Senate Majority Leader Chuck Schumer on Monday announced a resolution outlining the plan for former President Donald Trump's second impeachment trial, just one day after Democrats received an unexpected assist from a conservative attorney—highly respected in GOP legal circles—who skewered the right-wing argument that it's unconstitutional for the Senate to try and convict a former officeholder.
Speaking from the Senate floor on Monday soon after reaching an agreement with Senate Minority Leader Mitch McConnell (R-Ky.) on the trial's details, Schumer (D-N.Y.) said Republican lawmakers' objections to trying Trump are based on a "fringe legal theory," which they are attempting to hide behind.
Schumer cited a Sunday Wall Street Journal op-ed by Charles Cooper, whom the top Democrat described as "no liberal," and said it "driv[es] a stake into the central argument" being advanced by Trump's legal team and his allies.
After delaying Trump's second impeachment trial, 45 Republican senators voted late last month to invalidate the trial, as Common Dreams reported at the time, with Sen. Rand Paul (R-Ky.) arguing that "impeachment is for removal from office, and the accused here has already left office."
Though Paul's attempt to challenge the legitimacy of the trial on constitutional grounds ultimately failed, it was significant in that it officially revealed that all but five Republican senators are opposed to the trial, delivering a preemptive blow to the prospects for conviction, which requires the support of two-thirds of the chamber, including 17 GOP lawmakers.
Cooper, whom the New York Times called "a stalwart of the conservative legal establishment," defended the constitutionality of prosecuting Trump even though he's no longer in office and argued that "the senators who supported Mr. Paul's motion should reconsider their view and judge the former president's misconduct on the merits."
In the op-ed, Cooper, an attorney for former National Security Adviser John Bolton, had this to say:
Forty-five Republican senators voted in favor of Sen. Rand Paul's motion challenging the Senate's jurisdiction to try Trump. But scholarship on this question has matured substantially since that vote, and it has exposed the serious weakness of Mr. Paul's analysis.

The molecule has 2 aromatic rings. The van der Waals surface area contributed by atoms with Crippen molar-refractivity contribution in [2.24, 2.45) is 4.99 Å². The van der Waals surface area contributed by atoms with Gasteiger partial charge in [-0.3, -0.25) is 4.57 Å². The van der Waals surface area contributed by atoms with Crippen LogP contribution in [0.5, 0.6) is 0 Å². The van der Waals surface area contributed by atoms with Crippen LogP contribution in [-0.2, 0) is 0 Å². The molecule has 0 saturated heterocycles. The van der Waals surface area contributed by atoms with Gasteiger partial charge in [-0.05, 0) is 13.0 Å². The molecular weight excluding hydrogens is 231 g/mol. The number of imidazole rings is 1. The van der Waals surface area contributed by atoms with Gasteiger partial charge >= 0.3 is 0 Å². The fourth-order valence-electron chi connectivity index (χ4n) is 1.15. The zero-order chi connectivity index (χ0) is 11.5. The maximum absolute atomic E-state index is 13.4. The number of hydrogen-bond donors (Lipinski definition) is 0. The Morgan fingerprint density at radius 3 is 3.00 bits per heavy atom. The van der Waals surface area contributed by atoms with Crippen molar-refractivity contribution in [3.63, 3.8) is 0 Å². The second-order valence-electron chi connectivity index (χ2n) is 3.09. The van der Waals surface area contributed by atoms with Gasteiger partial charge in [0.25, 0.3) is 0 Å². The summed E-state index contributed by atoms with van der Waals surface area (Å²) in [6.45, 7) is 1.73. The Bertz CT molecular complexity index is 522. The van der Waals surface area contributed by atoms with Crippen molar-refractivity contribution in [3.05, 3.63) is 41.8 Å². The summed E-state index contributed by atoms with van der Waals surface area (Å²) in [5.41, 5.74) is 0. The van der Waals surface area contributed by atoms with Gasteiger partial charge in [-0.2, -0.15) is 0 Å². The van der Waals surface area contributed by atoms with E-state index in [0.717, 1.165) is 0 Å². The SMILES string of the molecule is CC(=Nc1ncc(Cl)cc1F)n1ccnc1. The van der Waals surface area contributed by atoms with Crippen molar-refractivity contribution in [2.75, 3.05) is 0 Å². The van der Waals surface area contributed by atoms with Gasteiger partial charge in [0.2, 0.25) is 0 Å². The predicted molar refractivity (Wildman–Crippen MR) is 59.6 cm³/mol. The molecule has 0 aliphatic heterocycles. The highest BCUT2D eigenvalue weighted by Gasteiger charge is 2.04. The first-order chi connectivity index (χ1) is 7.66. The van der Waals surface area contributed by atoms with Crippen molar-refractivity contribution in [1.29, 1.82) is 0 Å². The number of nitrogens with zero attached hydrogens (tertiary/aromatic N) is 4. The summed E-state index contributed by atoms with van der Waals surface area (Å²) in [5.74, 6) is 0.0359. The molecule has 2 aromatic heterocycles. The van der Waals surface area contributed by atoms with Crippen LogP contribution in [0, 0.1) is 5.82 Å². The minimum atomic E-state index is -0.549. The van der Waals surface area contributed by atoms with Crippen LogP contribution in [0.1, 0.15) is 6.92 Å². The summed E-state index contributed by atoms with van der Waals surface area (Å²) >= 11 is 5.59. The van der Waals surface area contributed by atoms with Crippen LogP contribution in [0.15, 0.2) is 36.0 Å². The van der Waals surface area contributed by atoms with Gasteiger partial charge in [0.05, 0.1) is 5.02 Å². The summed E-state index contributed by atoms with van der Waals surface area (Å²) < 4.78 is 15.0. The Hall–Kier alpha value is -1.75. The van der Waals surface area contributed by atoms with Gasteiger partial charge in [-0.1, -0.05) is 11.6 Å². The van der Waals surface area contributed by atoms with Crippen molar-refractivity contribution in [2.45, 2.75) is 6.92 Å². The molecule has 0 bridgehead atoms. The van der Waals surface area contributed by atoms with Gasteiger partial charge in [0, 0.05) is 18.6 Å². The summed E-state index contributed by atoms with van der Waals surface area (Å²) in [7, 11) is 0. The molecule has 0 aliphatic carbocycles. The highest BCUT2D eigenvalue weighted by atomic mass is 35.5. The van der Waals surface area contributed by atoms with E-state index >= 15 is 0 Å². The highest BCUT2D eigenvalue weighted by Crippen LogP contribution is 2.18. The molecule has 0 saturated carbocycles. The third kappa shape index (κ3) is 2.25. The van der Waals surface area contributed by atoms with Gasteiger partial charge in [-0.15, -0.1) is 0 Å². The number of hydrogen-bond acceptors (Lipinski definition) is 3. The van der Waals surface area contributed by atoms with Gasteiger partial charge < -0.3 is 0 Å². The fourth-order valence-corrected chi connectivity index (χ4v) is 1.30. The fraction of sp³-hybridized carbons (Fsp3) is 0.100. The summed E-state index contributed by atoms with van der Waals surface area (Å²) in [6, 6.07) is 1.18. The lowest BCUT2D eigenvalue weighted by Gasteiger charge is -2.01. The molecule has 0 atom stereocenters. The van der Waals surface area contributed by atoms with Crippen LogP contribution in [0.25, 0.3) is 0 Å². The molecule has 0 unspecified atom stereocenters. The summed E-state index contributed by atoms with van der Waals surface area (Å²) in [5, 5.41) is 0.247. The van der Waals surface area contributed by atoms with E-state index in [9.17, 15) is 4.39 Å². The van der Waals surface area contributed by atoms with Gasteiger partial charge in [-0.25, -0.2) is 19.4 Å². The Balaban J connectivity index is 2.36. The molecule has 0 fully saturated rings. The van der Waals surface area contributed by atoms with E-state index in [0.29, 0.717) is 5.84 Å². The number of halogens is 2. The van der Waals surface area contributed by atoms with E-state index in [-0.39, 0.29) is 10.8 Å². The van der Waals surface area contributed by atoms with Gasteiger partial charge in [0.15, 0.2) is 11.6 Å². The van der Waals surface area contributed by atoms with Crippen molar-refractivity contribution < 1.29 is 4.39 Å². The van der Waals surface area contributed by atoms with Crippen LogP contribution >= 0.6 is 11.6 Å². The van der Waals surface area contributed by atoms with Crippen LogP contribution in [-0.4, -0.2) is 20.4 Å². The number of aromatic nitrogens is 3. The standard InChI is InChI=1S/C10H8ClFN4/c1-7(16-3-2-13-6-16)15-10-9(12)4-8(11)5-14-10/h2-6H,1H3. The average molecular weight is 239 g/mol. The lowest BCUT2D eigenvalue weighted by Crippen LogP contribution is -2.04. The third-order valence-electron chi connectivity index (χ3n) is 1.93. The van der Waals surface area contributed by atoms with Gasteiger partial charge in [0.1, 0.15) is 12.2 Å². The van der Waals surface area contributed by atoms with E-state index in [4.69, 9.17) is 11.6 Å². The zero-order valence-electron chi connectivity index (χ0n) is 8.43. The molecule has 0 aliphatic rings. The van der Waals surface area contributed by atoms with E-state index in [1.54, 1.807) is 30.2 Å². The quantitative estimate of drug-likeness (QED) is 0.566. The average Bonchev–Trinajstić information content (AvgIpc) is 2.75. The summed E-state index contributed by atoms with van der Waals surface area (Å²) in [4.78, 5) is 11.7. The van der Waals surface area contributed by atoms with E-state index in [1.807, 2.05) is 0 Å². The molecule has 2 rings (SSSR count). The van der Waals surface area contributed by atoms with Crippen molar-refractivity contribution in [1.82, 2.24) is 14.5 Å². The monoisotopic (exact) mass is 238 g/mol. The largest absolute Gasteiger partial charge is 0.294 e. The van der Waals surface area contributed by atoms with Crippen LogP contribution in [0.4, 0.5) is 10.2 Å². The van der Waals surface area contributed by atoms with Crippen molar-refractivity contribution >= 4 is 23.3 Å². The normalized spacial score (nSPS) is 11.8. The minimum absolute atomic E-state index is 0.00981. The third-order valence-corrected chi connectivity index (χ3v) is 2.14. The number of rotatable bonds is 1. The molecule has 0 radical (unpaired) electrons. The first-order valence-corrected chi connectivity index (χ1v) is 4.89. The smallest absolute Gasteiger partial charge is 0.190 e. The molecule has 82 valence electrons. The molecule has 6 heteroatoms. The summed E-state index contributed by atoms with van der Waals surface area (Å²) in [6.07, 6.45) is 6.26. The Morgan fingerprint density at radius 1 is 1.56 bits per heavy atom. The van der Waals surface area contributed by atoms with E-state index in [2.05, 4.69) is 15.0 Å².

The strongest argument against the Senate's authority to try a former officer relies on Article II, Section 4 of the Constitution, which provides: "The president, vice president, and all civil officers of the United States, shall be removed from office on impeachment for, and conviction of, treason, bribery, or other high crimes and misdemeanors." The trial's opponents argue that because this provision requires removal, and because only incumbent officers can be removed, it follows that only incumbent officers can be impeached and tried.
But the provision cuts against their interpretation. It simply establishes what is known in criminal law as a "mandatory minimum" punishment: If an incumbent officeholder is convicted by a two-thirds vote of the Senate, he is removed from office as a matter of law.
If removal were the only punishment that could be imposed, the argument against trying former officers would be compelling. But it isn't. Article I, Section 3 authorizes the Senate to impose an optional punishment on conviction: "disqualification to hold and enjoy any office of honor, trust, or profit under the United States."
That punishment can be imposed only on former officers. That is because Article II, Section 4 is self-executing: A convicted officeholder is automatically removed at the moment of conviction. The formal Senate procedures for impeachment trials acknowledge this constitutional reality, noting that a two-thirds vote to convict "operates automatically and instantaneously to separate the person impeached from the office." The Senate may then, at its discretion, take a separate vote to impose, by simple majority, "the additional consequences provided by the Constitution in the case of an impeached and convicted civil officer, viz: permanent disqualification from elected or appointed office."
Thus a vote by the Senate to disqualify can be taken only after the officer has been removed and is by definition a former officer. Given that the Constitution permits the Senate to impose the penalty of permanent disqualification only on former officeholders, it defies logic to suggest that the Senate is prohibited from trying and convicting former officeholders.
According to The Hill, "the Senate will debate and vote on Tuesday on whether or not the trial is constitutional," meaning that Cooper's arguments are likely to be invoked as soon as the trial begins.
Opening arguments will start on Wednesday. Under the bipartisan framework, House impeachment managers and Trump's defense team will have 16 hours over two days each to make their case to the Senate. The trial could conclude within roughly one week if no witnesses are called, though "the deal leaves the door open to calling witnesses," The Hill noted.
As Common Dreams has reported, polls continue to show that a clear majority of the American public supports convicting Trump and barring him from ever holding office again following the former president's incitement of a deadly insurrection at the U.S. Capitol on January 6 as Congress was certifying President Joe Biden's electoral victory.